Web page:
Can writers today still produce stuff with the verve and the flavor—the outright joy—of the pulp and pulpy tales of yesteryear? The Lost Empire of Sol is evidence they can. A collection of otherwise unconnected tales set in a far-future, solar system spanning shared world, The Lost Empire of Sol owes much to the Leigh Brackett’s sword and planet yarns, but also to the dying earth of Jack Vance.
The stories are set after the decline and fall of the solar-system spanning Empire of Sol. Planets are dying because the advanced technology that made them livable is failing and no man living can fix them. Far future science exists alongside magic and psionics. Congress among planets is largely lost, although dungeon-crawling might uncover a portal to another planet.
Man, this would be a fun sandbox to tabletop rpg in.
The solar system faces another threat, one used as a framing mechanism rather than something really part of the stories within. A world-eating leviathan approaches. I won’t say more, but this was one of the coolest things from the book.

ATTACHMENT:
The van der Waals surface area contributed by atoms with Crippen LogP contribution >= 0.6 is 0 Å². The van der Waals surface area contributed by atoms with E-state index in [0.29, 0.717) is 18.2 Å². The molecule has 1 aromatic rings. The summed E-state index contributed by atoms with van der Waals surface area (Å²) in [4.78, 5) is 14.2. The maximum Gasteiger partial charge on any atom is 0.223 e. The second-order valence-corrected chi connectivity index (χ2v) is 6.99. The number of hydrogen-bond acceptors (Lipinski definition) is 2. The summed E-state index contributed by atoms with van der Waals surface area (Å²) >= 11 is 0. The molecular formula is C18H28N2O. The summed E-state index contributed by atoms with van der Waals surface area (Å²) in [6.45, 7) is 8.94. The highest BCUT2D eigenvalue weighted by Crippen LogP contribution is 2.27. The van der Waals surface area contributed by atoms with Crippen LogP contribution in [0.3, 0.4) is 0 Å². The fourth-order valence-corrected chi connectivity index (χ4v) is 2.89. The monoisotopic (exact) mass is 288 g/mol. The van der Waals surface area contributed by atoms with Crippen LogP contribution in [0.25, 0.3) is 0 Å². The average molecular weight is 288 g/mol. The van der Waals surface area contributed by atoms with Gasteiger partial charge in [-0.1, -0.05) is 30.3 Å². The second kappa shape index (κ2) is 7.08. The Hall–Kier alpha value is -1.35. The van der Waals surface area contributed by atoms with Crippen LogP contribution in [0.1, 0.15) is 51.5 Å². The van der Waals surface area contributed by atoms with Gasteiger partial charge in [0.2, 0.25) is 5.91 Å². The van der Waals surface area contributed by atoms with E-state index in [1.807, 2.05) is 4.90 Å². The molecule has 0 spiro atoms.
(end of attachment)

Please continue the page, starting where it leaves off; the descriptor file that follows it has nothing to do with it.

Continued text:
Too many speculative fiction short stories these days have nothing that resembles a plot (you can get away with this in short fiction in a way you can’t with longer works, but only some of the time). The stories here all have a plot. Most mitigate the downsides of very limited word counts by implying a lot of story before and often after. It could be annoying, but I instead found myself intrigued by the implied story and worldbuilding, letting my imagination run wild.
Table of Contents:
- What Really Happened at the Center of the World by Christopher M. Blanchard
- To Save Hermesia by Joe Bonadonna and David C. Smith
- The Lost Princess of Themos by Tom Doolan
- Outcasts of Jov by Mark Finn
- Survivors of Ulthula by E.E. Knight
- A Sand-Ship of Mars by Charles Allen Gramlich
- Hunters of Ice and Sky by David Hardy
- Whisper of the Serpent by Howard Andrew Jones
- A Gate in Darkness by Paul R. McNamee
4 of 5 Stars.
(Yes, I know it is Friday. I regret nothing.)